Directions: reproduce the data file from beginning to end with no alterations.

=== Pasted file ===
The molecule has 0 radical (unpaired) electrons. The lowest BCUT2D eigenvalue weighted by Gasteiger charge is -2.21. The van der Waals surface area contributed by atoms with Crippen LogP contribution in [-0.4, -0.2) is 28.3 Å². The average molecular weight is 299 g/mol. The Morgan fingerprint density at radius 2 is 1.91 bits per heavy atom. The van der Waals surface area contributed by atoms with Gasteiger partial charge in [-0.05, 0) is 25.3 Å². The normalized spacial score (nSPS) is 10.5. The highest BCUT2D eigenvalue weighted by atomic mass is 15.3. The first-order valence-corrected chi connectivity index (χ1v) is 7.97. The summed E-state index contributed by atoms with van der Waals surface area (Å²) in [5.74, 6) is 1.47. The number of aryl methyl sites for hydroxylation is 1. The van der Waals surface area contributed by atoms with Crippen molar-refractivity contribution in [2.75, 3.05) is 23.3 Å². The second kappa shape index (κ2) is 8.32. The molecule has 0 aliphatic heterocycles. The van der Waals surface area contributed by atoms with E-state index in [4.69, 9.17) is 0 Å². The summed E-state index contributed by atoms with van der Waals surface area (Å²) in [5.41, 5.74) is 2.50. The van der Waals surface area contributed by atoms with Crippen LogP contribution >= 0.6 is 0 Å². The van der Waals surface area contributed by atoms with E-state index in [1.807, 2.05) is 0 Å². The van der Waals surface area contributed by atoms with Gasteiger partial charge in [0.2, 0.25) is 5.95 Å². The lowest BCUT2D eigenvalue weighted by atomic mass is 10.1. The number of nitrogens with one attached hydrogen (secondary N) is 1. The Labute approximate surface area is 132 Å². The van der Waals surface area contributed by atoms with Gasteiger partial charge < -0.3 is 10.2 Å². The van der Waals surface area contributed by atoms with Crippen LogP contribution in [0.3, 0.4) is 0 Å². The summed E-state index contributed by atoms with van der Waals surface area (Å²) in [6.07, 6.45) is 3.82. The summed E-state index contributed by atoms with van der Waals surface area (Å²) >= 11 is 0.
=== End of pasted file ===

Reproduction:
The molecule has 0 radical (unpaired) electrons. The lowest BCUT2D eigenvalue weighted by Gasteiger charge is -2.21. The van der Waals surface area contributed by atoms with Crippen LogP contribution in [-0.4, -0.2) is 28.3 Å². The average molecular weight is 299 g/mol. The Morgan fingerprint density at radius 2 is 1.91 bits per heavy atom. The van der Waals surface area contributed by atoms with Gasteiger partial charge in [-0.05, 0) is 25.3 Å². The normalized spacial score (nSPS) is 10.5. The highest BCUT2D eigenvalue weighted by atomic mass is 15.3. The first-order valence-corrected chi connectivity index (χ1v) is 7.97. The summed E-state index contributed by atoms with van der Waals surface area (Å²) in [5.74, 6) is 1.47. The number of aryl methyl sites for hydroxylation is 1. The van der Waals surface area contributed by atoms with Crippen molar-refractivity contribution in [2.75, 3.05) is 23.3 Å². The second kappa shape index (κ2) is 8.32. The molecule has 0 aliphatic heterocycles. The van der Waals surface area contributed by atoms with E-state index in [4.69, 9.17) is 0 Å². The summed E-state index contributed by atoms with van der Waals surface area (Å²) in [5.41, 5.74) is 2.50. The van der Waals surface area contributed by atoms with Crippen LogP contribution >= 0.6 is 0 Å². The van der Waals surface area contributed by atoms with E-state index in [1.807, 2.05) is 0 Å². The van der Waals surface area contributed by atoms with Gasteiger partial charge in [0.2, 0.25) is 5.95 Å². The lowest BCUT2D eigenvalue weighted by atomic mass is 10.1. The number of nitrogens with one attached hydrogen (secondary N) is 1. The Labute approximate surface area is 132 Å². The van der Waals surface area contributed by atoms with Gasteiger partial charge < -0.3 is 10.2 Å². The van der Waals surface area contributed by atoms with Crippen LogP contribution in [0.3, 0.4) is 0 Å². The summed E-state index contributed by atoms with van der Waals surface area (Å²) in [6.07, 6.45) is 3.82. The summed E-state index contributed by atoms with van der Waals surface area (Å²) >= 11 is 0.